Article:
But again, as the Guardian article notes, this is where the similarities between the two presidents end. Macron believed that such a demographic shift required MORE globalism; France needed to intensify its efforts to reform its economy to align more and more with this inevitable globalist economic structure. Trump believed that globalism was itself the problem, and its economic model was fundamentally contradictory and flawed. His answer was to reassert the mechanisms of national sovereignty such as economic protectionism, limits on free trade, controls on immigration and intensified border security, and spending on vast public-infrastructure-building so as to create jobs in the deindustrialized part of the United States.
But then the Guardian goes on to say that the reason Trump is being embraced and Macron rejected is because of the two different kinds of voters they appeal to. While Trump appeals to heartland voters who have bought in fully with his anti-globalization platform (voters who love their nation’s culture, customs, and traditions and who want to see them celebrated and revered rather than mocked and impugned), Macron’s supporters are in many respects a contradictory lot. He has of course many in the urban area who are young, cosmopolitan and fully embrace his visions of globalization. But he has many more supporters who are older and pensioners, public workers, who have largely been shielded from the adverse effects of globalization. As urbanite public workers, representing a substantial portion of the French population, they are not particularly attracted to the nationalist populism of Marine Le Pen. BUT they are not particularly attracted to the idealistic globalization advocated by Macron either. Trump’s supporters are ALL in, as it were, they are getting what they want from Trump. Macron’s supporters are mixed bags that don’t necessarily buy into what he’s advocating, even though they preferred him to the rising nationalist populism that we are seeing particularly in the heartlands of France.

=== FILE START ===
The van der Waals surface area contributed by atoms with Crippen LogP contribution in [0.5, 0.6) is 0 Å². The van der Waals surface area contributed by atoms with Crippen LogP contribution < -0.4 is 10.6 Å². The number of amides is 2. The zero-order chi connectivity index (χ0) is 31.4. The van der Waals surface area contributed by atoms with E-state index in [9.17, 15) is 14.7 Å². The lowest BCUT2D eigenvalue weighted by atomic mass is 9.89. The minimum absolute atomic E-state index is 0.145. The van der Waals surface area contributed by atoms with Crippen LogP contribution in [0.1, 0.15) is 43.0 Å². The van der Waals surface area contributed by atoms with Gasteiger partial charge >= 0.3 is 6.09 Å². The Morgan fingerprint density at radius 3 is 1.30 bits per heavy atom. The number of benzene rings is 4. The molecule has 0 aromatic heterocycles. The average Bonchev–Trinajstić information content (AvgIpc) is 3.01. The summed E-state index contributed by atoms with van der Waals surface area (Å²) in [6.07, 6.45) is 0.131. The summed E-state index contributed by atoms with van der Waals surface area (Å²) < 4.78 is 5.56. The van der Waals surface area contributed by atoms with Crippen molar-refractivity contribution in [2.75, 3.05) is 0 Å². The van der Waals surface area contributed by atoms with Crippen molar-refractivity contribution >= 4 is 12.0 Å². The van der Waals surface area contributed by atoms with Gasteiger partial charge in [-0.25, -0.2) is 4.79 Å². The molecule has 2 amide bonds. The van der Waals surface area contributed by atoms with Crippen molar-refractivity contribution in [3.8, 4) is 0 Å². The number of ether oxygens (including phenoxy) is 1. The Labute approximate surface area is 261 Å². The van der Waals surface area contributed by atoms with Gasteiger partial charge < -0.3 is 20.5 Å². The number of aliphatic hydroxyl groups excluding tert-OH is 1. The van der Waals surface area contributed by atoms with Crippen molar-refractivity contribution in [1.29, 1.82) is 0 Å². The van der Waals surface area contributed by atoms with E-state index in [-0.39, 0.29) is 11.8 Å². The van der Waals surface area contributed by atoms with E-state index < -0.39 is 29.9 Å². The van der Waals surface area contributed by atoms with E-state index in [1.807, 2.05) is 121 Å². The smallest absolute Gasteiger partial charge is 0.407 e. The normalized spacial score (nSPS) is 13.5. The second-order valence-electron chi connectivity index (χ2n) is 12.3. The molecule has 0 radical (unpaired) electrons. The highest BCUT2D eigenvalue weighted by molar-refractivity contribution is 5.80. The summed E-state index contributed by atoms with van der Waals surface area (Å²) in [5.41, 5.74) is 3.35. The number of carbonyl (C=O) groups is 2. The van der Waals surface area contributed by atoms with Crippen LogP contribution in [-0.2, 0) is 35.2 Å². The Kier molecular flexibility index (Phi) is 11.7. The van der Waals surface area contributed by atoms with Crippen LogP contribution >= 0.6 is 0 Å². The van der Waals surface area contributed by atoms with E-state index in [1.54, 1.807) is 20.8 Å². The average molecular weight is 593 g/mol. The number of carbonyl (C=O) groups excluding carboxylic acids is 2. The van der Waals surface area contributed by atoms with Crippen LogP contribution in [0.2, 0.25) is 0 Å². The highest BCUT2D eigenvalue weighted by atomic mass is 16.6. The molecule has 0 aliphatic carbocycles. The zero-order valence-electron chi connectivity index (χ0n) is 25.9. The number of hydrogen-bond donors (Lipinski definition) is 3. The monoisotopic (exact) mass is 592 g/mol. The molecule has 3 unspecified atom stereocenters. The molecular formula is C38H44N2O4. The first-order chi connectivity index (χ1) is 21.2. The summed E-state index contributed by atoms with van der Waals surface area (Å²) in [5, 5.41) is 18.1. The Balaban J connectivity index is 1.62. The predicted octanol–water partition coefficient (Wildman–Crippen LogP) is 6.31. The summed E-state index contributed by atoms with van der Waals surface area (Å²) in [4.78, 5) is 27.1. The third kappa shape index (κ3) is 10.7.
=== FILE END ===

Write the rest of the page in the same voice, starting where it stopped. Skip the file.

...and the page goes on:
The article goes on to point out the fundamental demographic problem currently being faced by Macron are those that are being faced by virtually every advocate of globalism in Europe, and I think we can add the States; the fundamental problem is that the advocates of globalization are increasingly relying on voters who are themselves products of social models and arrangements that dominated the first three decades after the second world war, and they are the ones who are quite literally dying out; they are a declining demographic in the political landscape among democratic nations in the west. However, in contrast to this, there is no indication at all that the rural voter, the basket of deplorables that Hillary Clinton described them as, these rural voters are dying away. Iindeed, the indication is that they are growing; unlike urbanites, rural folk are having children, they have a significant demographic advantage to urbanites, and they are growing in their demographic representation. So, for these globalist elites to be advocating economic policies that benefit only a small number of urbanites and metropolitans while ignoring those in the national heartlands is nothing less than political suicide. And the nationalist populist political right knows it. They are the ones who are creating this mass political realignment among rural voters who are more and more siding with the nationalist populists. This was the magic key as it were to Trump’s victory. Trump won over the rural vote at levels that were virtually unheard of. Remember, Trump won 1,700 counties out of just over 2000. The electoral victory of Trump was astounding. This is something nobody in the corporatist media wants to talk about, nobody that is except for this fellow over at the Guardian. The nationalist populist right, by evoking the fidelities of the rural vote that seek to overturn the globalist political and economic system, are positioning themselves for political dominance quite literally for generations to come. That is the politics of the future. We are seeing before our very eyes, leaders like Macron and Merkel are setting themselves and the entire globalist political economic system up for an eventual and inevitable political collapse.